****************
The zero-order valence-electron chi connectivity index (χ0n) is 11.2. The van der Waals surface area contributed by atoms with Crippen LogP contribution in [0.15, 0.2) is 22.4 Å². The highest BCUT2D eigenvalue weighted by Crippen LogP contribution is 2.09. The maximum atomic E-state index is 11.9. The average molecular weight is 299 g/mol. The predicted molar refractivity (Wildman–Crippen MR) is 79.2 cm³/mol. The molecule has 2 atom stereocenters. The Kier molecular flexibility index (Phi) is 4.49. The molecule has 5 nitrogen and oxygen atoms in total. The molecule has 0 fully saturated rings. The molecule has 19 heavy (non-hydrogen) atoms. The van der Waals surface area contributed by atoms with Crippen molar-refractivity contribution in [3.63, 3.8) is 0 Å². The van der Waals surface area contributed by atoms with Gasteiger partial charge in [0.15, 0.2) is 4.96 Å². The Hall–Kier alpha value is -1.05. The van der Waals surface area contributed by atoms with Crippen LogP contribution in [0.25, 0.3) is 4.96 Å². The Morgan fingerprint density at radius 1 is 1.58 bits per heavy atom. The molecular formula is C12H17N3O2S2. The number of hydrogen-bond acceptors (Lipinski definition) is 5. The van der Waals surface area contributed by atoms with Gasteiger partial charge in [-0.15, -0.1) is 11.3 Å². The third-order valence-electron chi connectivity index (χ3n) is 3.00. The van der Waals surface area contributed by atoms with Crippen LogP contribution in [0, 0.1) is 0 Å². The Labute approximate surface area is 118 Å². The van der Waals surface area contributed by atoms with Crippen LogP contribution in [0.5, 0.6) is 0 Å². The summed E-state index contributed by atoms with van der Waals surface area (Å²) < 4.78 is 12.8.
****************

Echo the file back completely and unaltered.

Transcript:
The zero-order valence-electron chi connectivity index (χ0n) is 11.2. The van der Waals surface area contributed by atoms with Crippen LogP contribution in [0.15, 0.2) is 22.4 Å². The highest BCUT2D eigenvalue weighted by Crippen LogP contribution is 2.09. The maximum atomic E-state index is 11.9. The average molecular weight is 299 g/mol. The predicted molar refractivity (Wildman–Crippen MR) is 79.2 cm³/mol. The molecule has 2 atom stereocenters. The Kier molecular flexibility index (Phi) is 4.49. The molecule has 5 nitrogen and oxygen atoms in total. The molecule has 0 fully saturated rings. The molecule has 19 heavy (non-hydrogen) atoms. The van der Waals surface area contributed by atoms with Crippen molar-refractivity contribution in [3.63, 3.8) is 0 Å². The van der Waals surface area contributed by atoms with Gasteiger partial charge in [0.15, 0.2) is 4.96 Å². The Hall–Kier alpha value is -1.05. The van der Waals surface area contributed by atoms with Crippen LogP contribution in [0.25, 0.3) is 4.96 Å². The Morgan fingerprint density at radius 1 is 1.58 bits per heavy atom. The molecular formula is C12H17N3O2S2. The number of hydrogen-bond acceptors (Lipinski definition) is 5. The van der Waals surface area contributed by atoms with Gasteiger partial charge in [-0.15, -0.1) is 11.3 Å². The third-order valence-electron chi connectivity index (χ3n) is 3.00. The van der Waals surface area contributed by atoms with Crippen LogP contribution in [0, 0.1) is 0 Å². The Labute approximate surface area is 118 Å². The van der Waals surface area contributed by atoms with Crippen LogP contribution in [0.5, 0.6) is 0 Å². The summed E-state index contributed by atoms with van der Waals surface area (Å²) < 4.78 is 12.8.